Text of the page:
The global payments industry posted its first contraction in 11 years in 2020 but is poised to quickly return to its long-term growth trajectory, according to management consultant company McKinsey & Company's annual sector report.
The sector's revenue fell 5 per cent annually last year to $1.9 trillion, as the pandemic-induced global economic slowdown weighed heavily on the industry.
However, 2020's losses will be recouped this year, bringing revenue back into the range of 2019's record high, McKinsey said in the report. Revenues are expected to hit about $2.5tn by 2025, helped by the digitisation of consumer and commercial transactions, it added.
"The relatively muted 2020 top-line numbers mask some important countervailing effects, however, which are poised to re-set the scale of opportunity for payments players for years to come. The pandemic accelerated ongoing declines in cash usage and adoption of electronic and e-commerce transaction methods," McKinsey said.
The global payments industry was among the sectors that witnessed fast-paced changes amid the pandemic, as consumers increasingly adopted digital platforms to shop, study and work online.
The digital shift created new opportunities for payments players. However, it is unclear which changes are permanent and which ones are likely to revert, at least partially, to prior trajectories as economies re-open, McKinsey said.
Nonetheless, continued cash displacement and the global economy's return to growth will be among the primary drivers accelerating the existing upward trends in electronic transactions, the consultancy said.
However, Interest margins are likely to remain muted and this will create a greater incentive for players in the payments sector to pursue new fee-driven revenue sources and to expand beyond their traditional focus areas.
Latin America posted the biggest decline in payments revenues, down 8 per cent. Meanwhile, the Asia-Pacific, North America and Europe, the Middle East and North Africa dropped 6 per cent, 5 per cent and 3 per cent, respectively.
The Asia-Pacific region – which has been the largest and fastest-growing payments region for the past several years – presents a major opportunity for service providers, McKinsey said. The region had a total revenue of $210 billion, about 35 per cent higher than Latin America's, and this is expected to grow further because of rapidly expanding business-to-business activities and an explosion in digital wallets.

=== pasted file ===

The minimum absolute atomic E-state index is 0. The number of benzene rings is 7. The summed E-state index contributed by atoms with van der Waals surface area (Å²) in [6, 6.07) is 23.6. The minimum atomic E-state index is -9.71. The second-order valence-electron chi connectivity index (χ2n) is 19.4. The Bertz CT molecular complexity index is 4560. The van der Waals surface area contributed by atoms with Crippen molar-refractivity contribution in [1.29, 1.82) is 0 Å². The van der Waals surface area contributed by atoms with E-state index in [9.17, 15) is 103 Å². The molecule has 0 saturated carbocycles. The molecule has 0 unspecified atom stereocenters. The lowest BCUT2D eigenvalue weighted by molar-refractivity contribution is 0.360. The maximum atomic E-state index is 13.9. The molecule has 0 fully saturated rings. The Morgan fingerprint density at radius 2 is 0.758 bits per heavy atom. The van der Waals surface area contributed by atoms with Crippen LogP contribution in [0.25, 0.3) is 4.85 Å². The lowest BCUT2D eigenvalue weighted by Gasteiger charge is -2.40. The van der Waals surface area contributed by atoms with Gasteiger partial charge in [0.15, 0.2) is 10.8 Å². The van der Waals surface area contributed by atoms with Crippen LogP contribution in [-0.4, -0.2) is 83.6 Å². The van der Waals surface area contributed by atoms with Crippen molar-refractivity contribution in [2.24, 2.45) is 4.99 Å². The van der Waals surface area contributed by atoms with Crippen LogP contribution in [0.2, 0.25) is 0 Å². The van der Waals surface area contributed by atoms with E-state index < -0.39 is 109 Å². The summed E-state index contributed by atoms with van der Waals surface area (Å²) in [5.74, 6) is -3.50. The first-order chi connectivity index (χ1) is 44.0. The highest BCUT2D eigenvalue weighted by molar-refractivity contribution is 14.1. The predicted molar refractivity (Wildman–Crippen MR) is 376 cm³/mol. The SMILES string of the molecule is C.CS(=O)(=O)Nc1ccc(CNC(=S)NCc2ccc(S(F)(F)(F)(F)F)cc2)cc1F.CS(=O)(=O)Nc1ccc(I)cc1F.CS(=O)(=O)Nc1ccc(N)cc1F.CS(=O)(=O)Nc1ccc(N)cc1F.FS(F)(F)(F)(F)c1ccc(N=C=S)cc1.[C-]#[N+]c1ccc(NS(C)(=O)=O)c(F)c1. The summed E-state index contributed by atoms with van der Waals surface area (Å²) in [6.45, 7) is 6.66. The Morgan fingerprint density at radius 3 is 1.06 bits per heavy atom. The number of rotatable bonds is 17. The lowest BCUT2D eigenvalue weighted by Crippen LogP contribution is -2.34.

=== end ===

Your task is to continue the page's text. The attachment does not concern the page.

The pandemic also significantly reduced the use of cash payments in Asia-Pacific, most notably in key markets such as Thailand and Indonesia. Although some transactions will return as storefronts reopen, a "solid majority" are likely to have permanently moved on to digital platforms.
"The pandemic has pushed businesses to reorient their payments operations and customer interactions. Small and medium-sized enterprises are increasingly aware of the payment solutions available to them and are motivated to encourage the use of those that best serve their needs and those of their customers," McKinsey said.
Stabilising the cryptocurrency market
Meanwhile, the rise of stablecoins, a type of cryptocurrency that attempts to offer price stability and are backed by a reserve asset such as gold, and central bank digital currencies, the online form of a particular country or region's fiat currency, is expected to provide some middle ground for the highly volatile cryptocurrency market. However, their co-existence and implementations are raising questions.
"Cryptocurrency has been touted for its potential to usher in a new era of financial inclusion and simplified financial services infrastructure globally. To date, however, its high profile has derived more from its status as a potential store of value than as a means of financial exchange," McKinsey said.
"That disconnect is now evolving rapidly, with both monetary authorities and private institutions issuing stabilised cryptocurrencies as viable, mainstream payments vehicles."
The price volatility of traditional cryptocurrencies – which has a market capitalisation of more than $2.34tn as of Sunday – have hindered their utility as a practical means of value exchange. Bitcoin, the biggest and most popular cryptocurrency, has a market capitalisation of about $1.04tn alone.
Stablecoins aim to address cryptocurrencies' shortcomings by pegging their value to a unit of an underlying asset. They are also often issued on faster blockchains and backed by state-issued tender such as the dollar, pound, euro and highly liquid reserves including government treasuries or commodities such as precious metals.
"Many see the current development of CBDCs as a response to the challenge private-sector stablecoins could pose to central bank prerogatives and as evidence of the desire of institutions to address long-term goals such as payment systems efficiency and financial inclusion," McKinsey said.
The most notable examples of CBDCs include China's digital yuan, which is in pilot phase, and the European Central Bank's digital euro project that is currently under development.
However, a number of major central banks – including the ECB – have said that government-backed digital currencies could take a major bite out of commercial deposits and jeopardise the industry’s funding.
The Bank for International Settlements has called for more adequate regulation to avoid issues such as fraud, noting that the market cap of stablecoins has more than doubled since the start of the pandemic.